For decades, the United States has been the most popular destination to go to college internationally. Known to be the ‘land of opportunity,’ students from all around the world choose to go to the world’s top colleges in the United States for the education quality, infinite opportunities and study abroad experience. In fact, according to research from the Institute on International Education, over one million foreign-born students were enrolled in colleges in the U.S. for the 2019–20 academic year, though that number has dipped since the onset of the COVID-19 pandemic. Coming from over 200 countries, millions of international students share the same goal: finding an opportunity to succeed.
Although studying in ‘the land of opportunity’ is supposed to be a dream come true, the adaptation process may not be as glamorous. One of the most common things international students experience during the first weeks of college is a social phenomenon called ‘culture shock’: The feeling of disorientation experienced by someone who is subjected to an unfamiliar culture, way of life or set of attitudes. Mastering English as the main language, adapting to a different climate, learning new transport systems and internalizing new norms are examples of culture shock and are challenges for international students.
Adapting to a new culture can be difficult. A study conducted by two professors at Queen’s University in Ontario, Canada showed that international students tend to socialize with people from their own culture the most. Shared language, customs and experiences of being away from home can often make these connections easier to develop.
Ekin Kaya, a first-year at Tufts from Istanbul, Turkey shared her experience. “One thing that all of us have in common is the difference in cultures and this adaptation we are going through,” she said, adding that “cultural differences can make the experience even harder for international students. Personally, there are times that I feel like I don’t even belong here.”
Many factors can aid this transition process. Collaboration between professors and students positively impacts international students’ academic performance. The Queen’s University study showed how international students who worked closely with their professors performed better in academic work, particularly if professors were aware of intercultural issues and their own ethnocentric biases. Luckily, Tufts professors are known to be very collaborative, approachable and supportive which can be a great support mechanism for international students navigating the transition process.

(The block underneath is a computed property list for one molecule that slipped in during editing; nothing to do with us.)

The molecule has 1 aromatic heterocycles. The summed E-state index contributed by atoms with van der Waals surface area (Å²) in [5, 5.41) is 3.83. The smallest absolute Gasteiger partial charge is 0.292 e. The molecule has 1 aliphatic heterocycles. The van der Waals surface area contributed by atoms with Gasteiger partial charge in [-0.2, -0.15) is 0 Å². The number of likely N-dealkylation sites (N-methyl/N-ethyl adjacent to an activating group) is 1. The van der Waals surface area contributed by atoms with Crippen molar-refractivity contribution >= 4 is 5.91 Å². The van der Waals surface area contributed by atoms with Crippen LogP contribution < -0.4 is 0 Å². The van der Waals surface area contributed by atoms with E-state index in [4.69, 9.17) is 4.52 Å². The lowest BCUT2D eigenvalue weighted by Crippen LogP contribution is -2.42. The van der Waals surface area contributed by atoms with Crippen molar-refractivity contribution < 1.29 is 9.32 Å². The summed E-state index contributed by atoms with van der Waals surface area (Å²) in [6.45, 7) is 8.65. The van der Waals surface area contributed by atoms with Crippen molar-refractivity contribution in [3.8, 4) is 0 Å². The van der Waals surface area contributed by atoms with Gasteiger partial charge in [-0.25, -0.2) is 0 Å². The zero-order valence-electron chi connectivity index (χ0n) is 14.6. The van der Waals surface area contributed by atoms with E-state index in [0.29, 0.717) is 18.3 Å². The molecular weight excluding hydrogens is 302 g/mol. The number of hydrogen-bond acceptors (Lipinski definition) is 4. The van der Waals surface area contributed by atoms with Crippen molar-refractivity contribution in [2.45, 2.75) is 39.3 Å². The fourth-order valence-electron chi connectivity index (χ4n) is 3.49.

Another challenge for international students who leave their homes, families and communities to build a new life is homesickness. This can be psychologically challenging at the start. A 2002 study in the New Directions for Higher Education journal showed that international students often feel homesick and lonely and lack mental health support. To fill the void, socializing and trying their best to adapt to their new ‘home’ can be helpful.
Kaya mentioned homesickness as the greatest struggle she faces. She expressed her emotions as “I miss my family, my friends and a sense of belonging somewhere — a home — which is very normal because this is the first time being away from [my] home.”
With these challenges, navigating the international experience can be hard. However, it is important to evaluate the situation from different viewpoints. Although cultural differences may seem like a barrier, a diverse learning environment can positively contribute to one’s personal growth and world vision. International students from different cultural backgrounds can embrace these difficulties and lean into new cultural experiences, making their college experience even more rewarding.
Students can utilize the resources and support offered at Tufts. The International Center provides information and resources, while Counseling and Mental Health Service offers individual and group counseling. When sharing her experiences with the campus resources, Kaya said “The International Center introduced the resources … but I feel like in order to eliminate these bad experiences, they could have checked up individually on us.” Still, these are places where students can seek support and guidance.
There isn’t one way to navigate this process. As Ekin said, “Everyone’s experience is different and unique.” Personally, pushing myself out of my comfort zone and taking advice from international upperclassmen has helped a lot. They advised me to join clubs and always keep in mind that every international student is experiencing the same emotions and hardships. I also allowed myself to miss home and my family, which enabled me to express my emotions rather than bottling everything up. Prioritizing our purpose here — getting educated — can also make a difference. Although the international experience can be challenging, seeking out resources and building connections can make it one of the most rewarding experiences of your life.